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Discovering Wine: What is Spumante, and how is it made

written by Raimondo Capasso


In the last article of discovering wine, we focused on the various aspects that affect the culture, history, and vinification of wine. We focused mainly on the winemaking method: red, white, and rosé - if you didn’t read the article, read it before completing this one, click this link

Today's theme is dedicated exclusively to a special type of winemaking: spumante.

Spumante is a typically effervescent wine, that is, with strong development of bubbles where, at the moment of uncorking, a more or less persistent foam is created on the surface. The bubbles that are formed are characterized by a greater or lesser number, finesse, and persistence, which represents one of the quality indicators for spumante.

Obviously this effervescence is not typical of wine but of the winemaking process, in fact, we have two methods by which the much loved "bubbles" are obtained: the Classic method and the Martinotti-Charmat method.

The Classic Method:

The Classic Method is the oldest method to obtain the spumante, the origins date back to the mid-seventeenth century by the Benedictine Dom Pierre Perignon and consist of refermenting the wine in the bottle following a precise technique.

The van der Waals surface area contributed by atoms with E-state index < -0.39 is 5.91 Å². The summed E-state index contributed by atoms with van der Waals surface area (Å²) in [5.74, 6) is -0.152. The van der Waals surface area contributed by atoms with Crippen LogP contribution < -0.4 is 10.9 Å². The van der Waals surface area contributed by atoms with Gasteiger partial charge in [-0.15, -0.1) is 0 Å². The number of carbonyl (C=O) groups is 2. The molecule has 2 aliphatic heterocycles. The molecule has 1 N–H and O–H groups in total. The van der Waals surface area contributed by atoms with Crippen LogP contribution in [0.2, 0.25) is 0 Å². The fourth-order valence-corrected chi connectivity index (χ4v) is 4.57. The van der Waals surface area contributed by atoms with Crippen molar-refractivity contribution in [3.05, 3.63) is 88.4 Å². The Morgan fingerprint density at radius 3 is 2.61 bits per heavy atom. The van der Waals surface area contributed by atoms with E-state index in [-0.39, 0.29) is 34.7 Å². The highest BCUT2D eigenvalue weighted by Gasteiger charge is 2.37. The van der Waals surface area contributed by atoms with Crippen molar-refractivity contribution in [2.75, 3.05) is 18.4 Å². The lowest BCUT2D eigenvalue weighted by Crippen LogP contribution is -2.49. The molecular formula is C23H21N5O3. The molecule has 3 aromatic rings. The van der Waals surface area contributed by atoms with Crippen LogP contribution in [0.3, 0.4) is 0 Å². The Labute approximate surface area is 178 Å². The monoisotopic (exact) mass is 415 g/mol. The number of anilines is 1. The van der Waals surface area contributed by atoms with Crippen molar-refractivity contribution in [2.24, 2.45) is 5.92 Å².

The term Classic method is often combined or confused with the Champenois method because they have the same production process but, the Champenois, it is a French exclusive for products from the Champagne region of the same name.

Let's go into the details of the production of this method: a mixture of yeasts and sugars, also called liquor de tirage, which have the task of refermenting the wine, is added to the base wine. The wine is then immediately bottled in special bottles, called Champagnotte, which withstand pressures of up to 6-8 atm, and corked with special aluminum crown caps.

Now the period of the second fermentation takes place, that is, the bottles are placed horizontally in the cellar, and the yeasts are left to act on the sugars transforming them into alcohol, carbon dioxide, and other secondary substances that give the wines typical aromas and flavors. This second fermentation takes place slowly, in about 120 days, because the yeasts have to work at low temperatures, around 10 - 12 ° C.

The period of aging on the lees now takes place, that is, the period in which the lees, having finished their work, remain in contact with the wine. This period is regulated by the various production disciplines and ranges from a minimum of 18 months to 24 and more months. This step is essential to give typical characteristics to the spumante that is being produced, in fact, the yeasts are in an unfavorable environment due to the high pressure and the presence of ethyl alcohol, degrade and release to the wine the substances that had previously absorbed thus enriching the wine with aromas.